The primary aim of this course is to help students develop and improve the critical reading, writing, and thinking skills needed for success in upper-division courses in English and other disciplines.  They will also gain practice in using the Oxford English Dictionary and other online research tools and print resources that support studies in the humanities.  Students will learn basic information literacy skills and models for approaching literature with various historical, generic, and cultural contexts in mind.

 

This course contains a writing flag.  The writing assignments in this course are arranged procedurally with a focus on invention, development through instructor and peer feedback, and revision; they will comprise a major part of the final grade.

 

 

Requirements & Grading:  There will be a series of three essays, with both optional and mandatory revision assignments (70% of the final grade).  There will also be short reading quizzes, and class discussion-leading (30% of the final grade).

E 314L • Texts And Contexts

33865 • Spring 2016
Meets MWF 12:00PM-1:00PM PAR 302
Wr

E 314L  l  4-Texts and Contexts

Instructor:  Snell, M

Unique #:  33865

Semester:  Spring 2016

Cross-lists:  n/a

Restrictions:  n/a

Computer Instruction:  No

Prerequisites: One of the following: E 603A, RHE 306, 306Q, or T C 603A.

Description:

Is great literature “timeless”? What changes when we study a work in its particular historical situation, or in relation to our own current moment? This course asks how literary texts can reflect, explain, challenge, evade, or even adapt to the culture and power structures of their contemporary surroundings. We will focus particularly on how this might happen in the theatre, a medium that blurs the line between text and context. Multiple visits to the Harry Ransom Center will help us visualize the material relationships between these texts and their contexts.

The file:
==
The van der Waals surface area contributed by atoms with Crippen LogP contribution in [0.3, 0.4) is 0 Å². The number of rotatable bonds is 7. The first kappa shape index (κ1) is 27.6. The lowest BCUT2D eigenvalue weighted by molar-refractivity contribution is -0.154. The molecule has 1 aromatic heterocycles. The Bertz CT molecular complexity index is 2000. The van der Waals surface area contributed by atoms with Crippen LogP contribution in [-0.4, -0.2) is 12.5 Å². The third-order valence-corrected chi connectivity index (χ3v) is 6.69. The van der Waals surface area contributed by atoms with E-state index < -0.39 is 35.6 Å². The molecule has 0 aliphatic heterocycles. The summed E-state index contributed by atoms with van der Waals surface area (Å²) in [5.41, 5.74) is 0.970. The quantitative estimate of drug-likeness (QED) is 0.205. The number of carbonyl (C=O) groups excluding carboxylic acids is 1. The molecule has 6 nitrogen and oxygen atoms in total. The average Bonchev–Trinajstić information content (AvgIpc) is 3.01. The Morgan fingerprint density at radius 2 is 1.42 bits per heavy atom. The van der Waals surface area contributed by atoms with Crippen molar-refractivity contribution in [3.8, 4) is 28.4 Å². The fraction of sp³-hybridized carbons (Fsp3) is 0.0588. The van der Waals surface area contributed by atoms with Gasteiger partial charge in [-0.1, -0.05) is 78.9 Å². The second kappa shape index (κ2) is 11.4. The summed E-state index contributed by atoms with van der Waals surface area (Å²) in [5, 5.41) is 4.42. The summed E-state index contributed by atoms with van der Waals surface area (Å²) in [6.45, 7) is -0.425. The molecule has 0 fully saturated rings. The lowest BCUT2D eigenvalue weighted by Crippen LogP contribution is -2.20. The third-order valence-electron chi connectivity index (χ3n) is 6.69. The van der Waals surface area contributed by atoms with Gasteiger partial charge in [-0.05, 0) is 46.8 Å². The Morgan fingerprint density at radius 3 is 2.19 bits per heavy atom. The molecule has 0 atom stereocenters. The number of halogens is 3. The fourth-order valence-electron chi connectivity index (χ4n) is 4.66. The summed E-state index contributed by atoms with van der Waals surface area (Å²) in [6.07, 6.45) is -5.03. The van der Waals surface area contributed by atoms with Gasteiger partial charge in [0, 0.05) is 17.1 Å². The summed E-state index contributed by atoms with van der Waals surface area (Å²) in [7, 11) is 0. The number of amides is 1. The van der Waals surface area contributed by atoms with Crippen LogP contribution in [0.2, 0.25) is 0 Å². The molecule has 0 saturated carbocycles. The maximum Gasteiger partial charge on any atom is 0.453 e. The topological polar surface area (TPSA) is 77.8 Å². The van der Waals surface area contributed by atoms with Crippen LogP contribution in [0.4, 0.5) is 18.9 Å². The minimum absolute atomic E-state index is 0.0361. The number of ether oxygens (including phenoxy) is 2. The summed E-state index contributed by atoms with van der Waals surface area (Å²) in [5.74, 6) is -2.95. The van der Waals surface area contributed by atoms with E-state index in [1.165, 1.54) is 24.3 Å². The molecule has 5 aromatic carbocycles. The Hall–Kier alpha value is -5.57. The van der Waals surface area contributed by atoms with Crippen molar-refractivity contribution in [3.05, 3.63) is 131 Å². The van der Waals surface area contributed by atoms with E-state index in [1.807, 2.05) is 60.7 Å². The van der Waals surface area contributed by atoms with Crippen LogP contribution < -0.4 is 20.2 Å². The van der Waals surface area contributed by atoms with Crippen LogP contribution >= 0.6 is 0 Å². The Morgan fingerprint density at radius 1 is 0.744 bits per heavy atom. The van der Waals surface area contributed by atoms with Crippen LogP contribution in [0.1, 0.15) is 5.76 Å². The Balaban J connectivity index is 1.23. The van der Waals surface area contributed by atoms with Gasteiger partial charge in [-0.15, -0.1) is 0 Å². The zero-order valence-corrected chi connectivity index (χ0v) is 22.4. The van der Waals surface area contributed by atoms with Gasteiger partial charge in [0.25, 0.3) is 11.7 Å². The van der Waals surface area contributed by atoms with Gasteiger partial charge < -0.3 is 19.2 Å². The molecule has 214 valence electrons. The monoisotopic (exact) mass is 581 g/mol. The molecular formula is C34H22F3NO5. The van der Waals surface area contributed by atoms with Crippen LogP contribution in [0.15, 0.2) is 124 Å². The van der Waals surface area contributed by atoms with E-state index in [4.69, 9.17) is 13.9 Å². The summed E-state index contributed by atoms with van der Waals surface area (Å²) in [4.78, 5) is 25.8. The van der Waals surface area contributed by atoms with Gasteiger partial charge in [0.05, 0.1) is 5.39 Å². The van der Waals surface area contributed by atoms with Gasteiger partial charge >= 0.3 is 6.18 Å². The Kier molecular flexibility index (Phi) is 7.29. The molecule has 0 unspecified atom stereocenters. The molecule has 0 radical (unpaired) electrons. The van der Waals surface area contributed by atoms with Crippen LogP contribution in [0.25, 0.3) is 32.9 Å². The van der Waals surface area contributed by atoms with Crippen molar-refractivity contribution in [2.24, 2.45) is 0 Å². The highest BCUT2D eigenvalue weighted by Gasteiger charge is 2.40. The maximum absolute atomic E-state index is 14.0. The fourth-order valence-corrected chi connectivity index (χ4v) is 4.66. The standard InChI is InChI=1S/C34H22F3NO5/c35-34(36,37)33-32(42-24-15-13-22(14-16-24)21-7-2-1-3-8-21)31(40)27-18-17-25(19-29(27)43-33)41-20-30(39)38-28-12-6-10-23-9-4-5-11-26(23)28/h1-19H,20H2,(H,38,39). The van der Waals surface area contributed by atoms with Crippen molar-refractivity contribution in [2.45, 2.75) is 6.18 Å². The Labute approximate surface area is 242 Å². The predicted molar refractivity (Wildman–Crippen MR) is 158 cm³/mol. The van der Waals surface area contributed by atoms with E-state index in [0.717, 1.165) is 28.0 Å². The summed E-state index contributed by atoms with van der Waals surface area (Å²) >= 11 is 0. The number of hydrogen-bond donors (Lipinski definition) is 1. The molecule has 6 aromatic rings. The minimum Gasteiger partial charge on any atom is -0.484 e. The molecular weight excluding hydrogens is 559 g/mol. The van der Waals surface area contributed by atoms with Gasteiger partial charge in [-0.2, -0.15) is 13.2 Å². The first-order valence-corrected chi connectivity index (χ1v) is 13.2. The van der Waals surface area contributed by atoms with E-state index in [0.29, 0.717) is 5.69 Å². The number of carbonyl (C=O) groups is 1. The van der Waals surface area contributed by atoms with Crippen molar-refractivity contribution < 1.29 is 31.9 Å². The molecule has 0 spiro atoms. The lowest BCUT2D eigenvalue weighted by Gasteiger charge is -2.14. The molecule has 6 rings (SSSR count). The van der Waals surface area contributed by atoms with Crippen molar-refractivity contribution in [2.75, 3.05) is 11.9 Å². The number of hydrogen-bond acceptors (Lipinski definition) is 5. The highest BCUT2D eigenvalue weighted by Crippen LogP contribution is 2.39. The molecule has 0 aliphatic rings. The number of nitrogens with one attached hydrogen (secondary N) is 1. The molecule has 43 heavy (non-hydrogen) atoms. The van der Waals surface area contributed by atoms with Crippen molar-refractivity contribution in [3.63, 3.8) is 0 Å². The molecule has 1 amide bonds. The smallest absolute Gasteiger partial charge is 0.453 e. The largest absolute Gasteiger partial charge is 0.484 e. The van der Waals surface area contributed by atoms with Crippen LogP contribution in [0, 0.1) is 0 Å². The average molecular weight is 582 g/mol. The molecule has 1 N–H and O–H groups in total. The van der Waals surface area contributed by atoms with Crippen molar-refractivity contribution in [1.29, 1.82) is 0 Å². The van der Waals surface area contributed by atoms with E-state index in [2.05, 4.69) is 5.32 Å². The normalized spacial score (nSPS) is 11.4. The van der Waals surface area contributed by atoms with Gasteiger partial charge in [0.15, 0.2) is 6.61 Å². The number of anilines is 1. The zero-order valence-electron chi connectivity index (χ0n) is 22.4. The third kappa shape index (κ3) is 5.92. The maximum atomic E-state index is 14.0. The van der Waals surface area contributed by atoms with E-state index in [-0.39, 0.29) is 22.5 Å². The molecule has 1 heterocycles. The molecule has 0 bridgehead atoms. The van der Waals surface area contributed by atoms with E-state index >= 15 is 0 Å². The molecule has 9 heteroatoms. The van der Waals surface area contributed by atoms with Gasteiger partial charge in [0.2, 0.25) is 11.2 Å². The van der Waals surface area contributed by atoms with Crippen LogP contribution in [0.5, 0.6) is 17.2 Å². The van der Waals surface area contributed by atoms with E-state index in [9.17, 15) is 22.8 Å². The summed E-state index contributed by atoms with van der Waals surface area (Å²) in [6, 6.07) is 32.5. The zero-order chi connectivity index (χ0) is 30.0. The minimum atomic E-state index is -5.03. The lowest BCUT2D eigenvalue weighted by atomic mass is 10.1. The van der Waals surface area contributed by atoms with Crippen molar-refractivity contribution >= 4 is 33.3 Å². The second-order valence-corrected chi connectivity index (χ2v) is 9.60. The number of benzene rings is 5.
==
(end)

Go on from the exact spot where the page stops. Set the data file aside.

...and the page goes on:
The primary aim of this course is to help students develop and improve the critical reading, writing, and thinking skills needed for success in upper-division courses in English and other disciplines.  They will also gain practice in using the Oxford English Dictionary and other online research tools and print resources that support studies in the humanities.  Students will learn basic information literacy skills and models for approaching literature with various historical, generic, and cultural contexts in mind.

This course contains a writing flag.  The writing assignments in this course are arranged procedurally with a focus on invention, development through instructor and peer feedback, and revision; they will comprise a major part of the final grade.

Texts: Shakespeare’s The Tempest, Jane Austen’s Mansfield Park, Tom Stoppard’s Arcadia

Requirements & Grading: There will be a series of 3 short essays, the first of which must be revised and resubmitted.  Subsequent essays may also be revised and resubmitted by arrangement with the Instructor (75% of the final grade).  There will also be short quizzes and in-class presentations (25% of the final grade).